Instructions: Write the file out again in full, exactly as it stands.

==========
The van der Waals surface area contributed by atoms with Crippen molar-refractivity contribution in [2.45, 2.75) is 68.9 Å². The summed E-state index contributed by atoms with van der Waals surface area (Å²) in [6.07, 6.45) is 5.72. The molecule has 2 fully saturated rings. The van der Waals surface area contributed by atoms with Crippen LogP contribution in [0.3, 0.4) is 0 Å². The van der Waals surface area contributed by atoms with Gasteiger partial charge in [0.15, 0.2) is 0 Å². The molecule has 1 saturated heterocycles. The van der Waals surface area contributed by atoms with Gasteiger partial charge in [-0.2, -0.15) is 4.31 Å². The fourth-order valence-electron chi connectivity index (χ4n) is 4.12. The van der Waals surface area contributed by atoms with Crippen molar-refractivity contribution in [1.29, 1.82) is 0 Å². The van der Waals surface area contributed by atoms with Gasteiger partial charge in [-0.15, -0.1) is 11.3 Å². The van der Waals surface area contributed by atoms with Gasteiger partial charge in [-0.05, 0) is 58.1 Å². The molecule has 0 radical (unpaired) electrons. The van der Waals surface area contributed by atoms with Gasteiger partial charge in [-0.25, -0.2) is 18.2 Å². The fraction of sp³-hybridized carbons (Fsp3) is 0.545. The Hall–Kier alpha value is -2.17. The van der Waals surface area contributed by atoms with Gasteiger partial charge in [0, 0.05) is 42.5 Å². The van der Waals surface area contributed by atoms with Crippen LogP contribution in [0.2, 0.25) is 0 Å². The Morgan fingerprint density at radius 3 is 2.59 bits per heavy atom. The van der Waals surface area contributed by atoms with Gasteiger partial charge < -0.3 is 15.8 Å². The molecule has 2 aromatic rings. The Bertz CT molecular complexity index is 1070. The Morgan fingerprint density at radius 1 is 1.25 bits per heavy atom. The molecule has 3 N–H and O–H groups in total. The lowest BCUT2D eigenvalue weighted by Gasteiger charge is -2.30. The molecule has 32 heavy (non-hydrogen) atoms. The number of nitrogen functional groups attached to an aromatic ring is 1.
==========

The van der Waals surface area contributed by atoms with Crippen molar-refractivity contribution in [2.45, 2.75) is 68.9 Å². The summed E-state index contributed by atoms with van der Waals surface area (Å²) in [6.07, 6.45) is 5.72. The molecule has 2 fully saturated rings. The van der Waals surface area contributed by atoms with Crippen LogP contribution in [0.3, 0.4) is 0 Å². The van der Waals surface area contributed by atoms with Gasteiger partial charge in [0.15, 0.2) is 0 Å². The molecule has 1 saturated heterocycles. The van der Waals surface area contributed by atoms with Gasteiger partial charge in [-0.2, -0.15) is 4.31 Å². The fourth-order valence-electron chi connectivity index (χ4n) is 4.12. The van der Waals surface area contributed by atoms with Crippen molar-refractivity contribution in [1.29, 1.82) is 0 Å². The van der Waals surface area contributed by atoms with Gasteiger partial charge in [-0.15, -0.1) is 11.3 Å². The van der Waals surface area contributed by atoms with Gasteiger partial charge in [-0.05, 0) is 58.1 Å². The molecule has 0 radical (unpaired) electrons. The van der Waals surface area contributed by atoms with Gasteiger partial charge in [-0.25, -0.2) is 18.2 Å². The fraction of sp³-hybridized carbons (Fsp3) is 0.545. The Hall–Kier alpha value is -2.17. The van der Waals surface area contributed by atoms with Gasteiger partial charge in [0, 0.05) is 42.5 Å². The van der Waals surface area contributed by atoms with Crippen LogP contribution in [0.2, 0.25) is 0 Å². The Morgan fingerprint density at radius 3 is 2.59 bits per heavy atom. The van der Waals surface area contributed by atoms with Gasteiger partial charge < -0.3 is 15.8 Å². The molecule has 2 aromatic rings. The Bertz CT molecular complexity index is 1070. The Morgan fingerprint density at radius 1 is 1.25 bits per heavy atom. The molecule has 3 N–H and O–H groups in total. The lowest BCUT2D eigenvalue weighted by Gasteiger charge is -2.30. The molecule has 32 heavy (non-hydrogen) atoms. The number of nitrogen functional groups attached to an aromatic ring is 1.